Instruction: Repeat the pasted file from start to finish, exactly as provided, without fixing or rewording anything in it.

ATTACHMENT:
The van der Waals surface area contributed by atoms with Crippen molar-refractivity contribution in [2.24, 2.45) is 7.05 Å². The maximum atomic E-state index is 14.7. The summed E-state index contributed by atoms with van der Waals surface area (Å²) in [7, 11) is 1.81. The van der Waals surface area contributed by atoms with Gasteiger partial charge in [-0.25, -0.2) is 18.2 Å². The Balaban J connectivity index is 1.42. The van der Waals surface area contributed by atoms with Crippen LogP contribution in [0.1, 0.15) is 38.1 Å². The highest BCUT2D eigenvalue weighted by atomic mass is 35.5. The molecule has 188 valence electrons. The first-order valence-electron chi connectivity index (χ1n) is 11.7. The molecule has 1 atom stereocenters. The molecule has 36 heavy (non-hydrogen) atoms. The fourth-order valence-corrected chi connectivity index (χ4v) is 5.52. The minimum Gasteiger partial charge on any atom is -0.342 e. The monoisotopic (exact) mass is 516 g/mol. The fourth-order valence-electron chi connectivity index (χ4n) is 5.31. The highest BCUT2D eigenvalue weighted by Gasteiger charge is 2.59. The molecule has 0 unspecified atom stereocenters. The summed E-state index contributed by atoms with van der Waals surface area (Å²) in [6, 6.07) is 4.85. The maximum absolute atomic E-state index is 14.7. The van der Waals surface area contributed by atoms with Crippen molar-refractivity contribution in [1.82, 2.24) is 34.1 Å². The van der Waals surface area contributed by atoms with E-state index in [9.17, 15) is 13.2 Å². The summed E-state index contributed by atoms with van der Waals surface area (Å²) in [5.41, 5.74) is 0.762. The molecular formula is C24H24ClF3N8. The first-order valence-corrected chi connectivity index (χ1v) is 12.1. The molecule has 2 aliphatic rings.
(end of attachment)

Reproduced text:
The van der Waals surface area contributed by atoms with Crippen molar-refractivity contribution in [2.24, 2.45) is 7.05 Å². The maximum atomic E-state index is 14.7. The summed E-state index contributed by atoms with van der Waals surface area (Å²) in [7, 11) is 1.81. The van der Waals surface area contributed by atoms with Gasteiger partial charge in [-0.25, -0.2) is 18.2 Å². The Balaban J connectivity index is 1.42. The van der Waals surface area contributed by atoms with Crippen LogP contribution in [0.1, 0.15) is 38.1 Å². The highest BCUT2D eigenvalue weighted by atomic mass is 35.5. The molecule has 188 valence electrons. The first-order valence-electron chi connectivity index (χ1n) is 11.7. The molecule has 1 atom stereocenters. The molecule has 36 heavy (non-hydrogen) atoms. The fourth-order valence-corrected chi connectivity index (χ4v) is 5.52. The minimum Gasteiger partial charge on any atom is -0.342 e. The monoisotopic (exact) mass is 516 g/mol. The fourth-order valence-electron chi connectivity index (χ4n) is 5.31. The highest BCUT2D eigenvalue weighted by Gasteiger charge is 2.59. The molecule has 0 unspecified atom stereocenters. The summed E-state index contributed by atoms with van der Waals surface area (Å²) in [6, 6.07) is 4.85. The maximum absolute atomic E-state index is 14.7. The van der Waals surface area contributed by atoms with Crippen molar-refractivity contribution in [1.82, 2.24) is 34.1 Å². The van der Waals surface area contributed by atoms with E-state index in [9.17, 15) is 13.2 Å². The summed E-state index contributed by atoms with van der Waals surface area (Å²) in [5.41, 5.74) is 0.762. The molecular formula is C24H24ClF3N8. The first-order valence-corrected chi connectivity index (χ1v) is 12.1. The molecule has 2 aliphatic rings.